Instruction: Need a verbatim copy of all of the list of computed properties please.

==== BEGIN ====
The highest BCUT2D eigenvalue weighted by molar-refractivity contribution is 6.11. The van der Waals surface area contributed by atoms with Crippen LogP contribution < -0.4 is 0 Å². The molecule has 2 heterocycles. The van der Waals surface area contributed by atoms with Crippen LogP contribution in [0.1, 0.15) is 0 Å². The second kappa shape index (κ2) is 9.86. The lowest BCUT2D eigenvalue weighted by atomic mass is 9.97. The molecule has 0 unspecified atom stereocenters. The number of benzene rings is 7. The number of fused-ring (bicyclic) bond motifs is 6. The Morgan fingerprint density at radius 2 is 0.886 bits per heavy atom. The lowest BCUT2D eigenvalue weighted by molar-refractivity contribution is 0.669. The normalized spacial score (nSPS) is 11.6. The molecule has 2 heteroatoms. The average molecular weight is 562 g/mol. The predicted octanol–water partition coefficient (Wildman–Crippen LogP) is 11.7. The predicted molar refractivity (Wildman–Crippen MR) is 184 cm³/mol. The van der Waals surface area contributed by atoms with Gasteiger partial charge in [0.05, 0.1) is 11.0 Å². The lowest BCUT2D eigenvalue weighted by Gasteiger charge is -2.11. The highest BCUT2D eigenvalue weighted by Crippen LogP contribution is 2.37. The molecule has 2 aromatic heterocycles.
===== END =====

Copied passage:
The highest BCUT2D eigenvalue weighted by molar-refractivity contribution is 6.11. The van der Waals surface area contributed by atoms with Crippen LogP contribution < -0.4 is 0 Å². The molecule has 2 heterocycles. The van der Waals surface area contributed by atoms with Crippen LogP contribution in [0.1, 0.15) is 0 Å². The second kappa shape index (κ2) is 9.86. The lowest BCUT2D eigenvalue weighted by atomic mass is 9.97. The molecule has 0 unspecified atom stereocenters. The number of benzene rings is 7. The number of fused-ring (bicyclic) bond motifs is 6. The Morgan fingerprint density at radius 2 is 0.886 bits per heavy atom. The lowest BCUT2D eigenvalue weighted by molar-refractivity contribution is 0.669. The normalized spacial score (nSPS) is 11.6. The molecule has 2 heteroatoms. The average molecular weight is 562 g/mol. The predicted octanol–water partition coefficient (Wildman–Crippen LogP) is 11.7. The predicted molar refractivity (Wildman–Crippen MR) is 184 cm³/mol. The van der Waals surface area contributed by atoms with Gasteiger partial charge in [0.05, 0.1) is 11.0 Å². The lowest BCUT2D eigenvalue weighted by Gasteiger charge is -2.11. The highest BCUT2D eigenvalue weighted by Crippen LogP contribution is 2.37. The molecule has 2 aromatic heterocycles.